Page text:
Some of us have now had a moment or two to read parts of the stimulus bill. One of the many stimuli included is the HITECH act, a $19 billion electronic health records funding provision.  This sort of action by the federales was long promised by Obama on the campaign trail: spending federal dollars to jump-start the leveraging of technology in order to improve health care quality at lower cost.  Setting aside the question of whether this piece of the bill will stimulate anything in time to help the economy (it won't), the question of the moment is whether this will be money well spent. 

On the one hand, it's designed to subsidize EHR adoption by physician practices and hospitals that otherwise might not be able to afford them (to the tune of up to $40K per doc).  To the extent that we believe that EHR adoption will promote efficiencies in excess of their costs (and yes, you do detect a note of healthy skepticism), that's a good thing.  On the other hand, it will almost certainly result in further entrenchment of current market leaders, to the possible detriment of providers and patients who do not necessarily need the high-cost offerings now on the market that are characterized by some observers as having limited "data liquidity" — which, if we're looking for interoperability, is a key thing to have.  Consider, for example, John Moore's excellent summary and analysis of the HITECH provisions on his Chilmark Research blog.  He notes that CCHIT certification is cued up to become the de facto template for EHR standards under the new law, and makes a convincing case for why that's not a great idea.  To argue the other side for a moment: if any standard is a couple of years out of date by the time it's adopted, does that mean we should have no standards?  I would think that the nature of the standard needs to be adjusted so that the standards themselves are less technology-specific and more function-centered.  Without some basic standards, we'll be out in the Wild West and interoperability will be a distant dream.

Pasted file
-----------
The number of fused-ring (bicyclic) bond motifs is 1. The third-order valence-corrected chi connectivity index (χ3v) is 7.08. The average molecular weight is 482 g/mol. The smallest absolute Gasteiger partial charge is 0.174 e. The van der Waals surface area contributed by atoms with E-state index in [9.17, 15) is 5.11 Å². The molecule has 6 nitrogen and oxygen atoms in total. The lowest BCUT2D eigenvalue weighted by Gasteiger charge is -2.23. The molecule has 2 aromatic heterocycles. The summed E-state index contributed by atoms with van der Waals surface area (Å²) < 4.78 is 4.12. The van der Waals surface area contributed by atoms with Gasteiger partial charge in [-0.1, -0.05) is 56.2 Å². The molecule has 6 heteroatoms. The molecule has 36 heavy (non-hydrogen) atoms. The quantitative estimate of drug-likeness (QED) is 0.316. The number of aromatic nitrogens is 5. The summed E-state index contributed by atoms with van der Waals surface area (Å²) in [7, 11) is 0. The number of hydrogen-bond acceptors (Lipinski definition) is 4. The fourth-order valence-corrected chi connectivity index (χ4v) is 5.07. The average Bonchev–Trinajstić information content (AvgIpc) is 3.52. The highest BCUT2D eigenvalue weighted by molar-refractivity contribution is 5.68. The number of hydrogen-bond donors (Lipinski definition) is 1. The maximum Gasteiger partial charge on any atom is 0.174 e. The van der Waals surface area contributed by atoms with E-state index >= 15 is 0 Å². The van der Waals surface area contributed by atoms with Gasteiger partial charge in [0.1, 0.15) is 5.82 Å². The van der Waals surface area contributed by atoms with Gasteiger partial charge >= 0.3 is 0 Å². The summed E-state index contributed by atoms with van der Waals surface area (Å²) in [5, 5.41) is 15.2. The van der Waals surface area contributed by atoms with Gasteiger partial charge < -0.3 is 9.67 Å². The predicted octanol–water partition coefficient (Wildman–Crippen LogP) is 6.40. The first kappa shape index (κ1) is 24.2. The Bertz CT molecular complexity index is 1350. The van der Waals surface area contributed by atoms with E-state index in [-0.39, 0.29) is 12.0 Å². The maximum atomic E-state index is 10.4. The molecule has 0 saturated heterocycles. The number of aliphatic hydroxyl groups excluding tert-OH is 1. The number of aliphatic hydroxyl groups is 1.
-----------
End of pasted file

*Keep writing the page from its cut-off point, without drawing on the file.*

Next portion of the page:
That said, I think John would agree that the standards finally adopted ought to allow for a variety of approaches: full-blown enterprise EHR systems, more compact offerings, and SaaS options as well.  Setting the standards shouldn't result in the ossification of the current selection of offerings out there.

There's an awful lot of money on the table.  Let's hope that it can be spent wisely, on a variety of approaches to an intractable problem: the wiring of this country's health care providers for the benefit of their patients and the collective fisc.

David Harlow
The Harlow Group LLC
Health Care Law and Consulting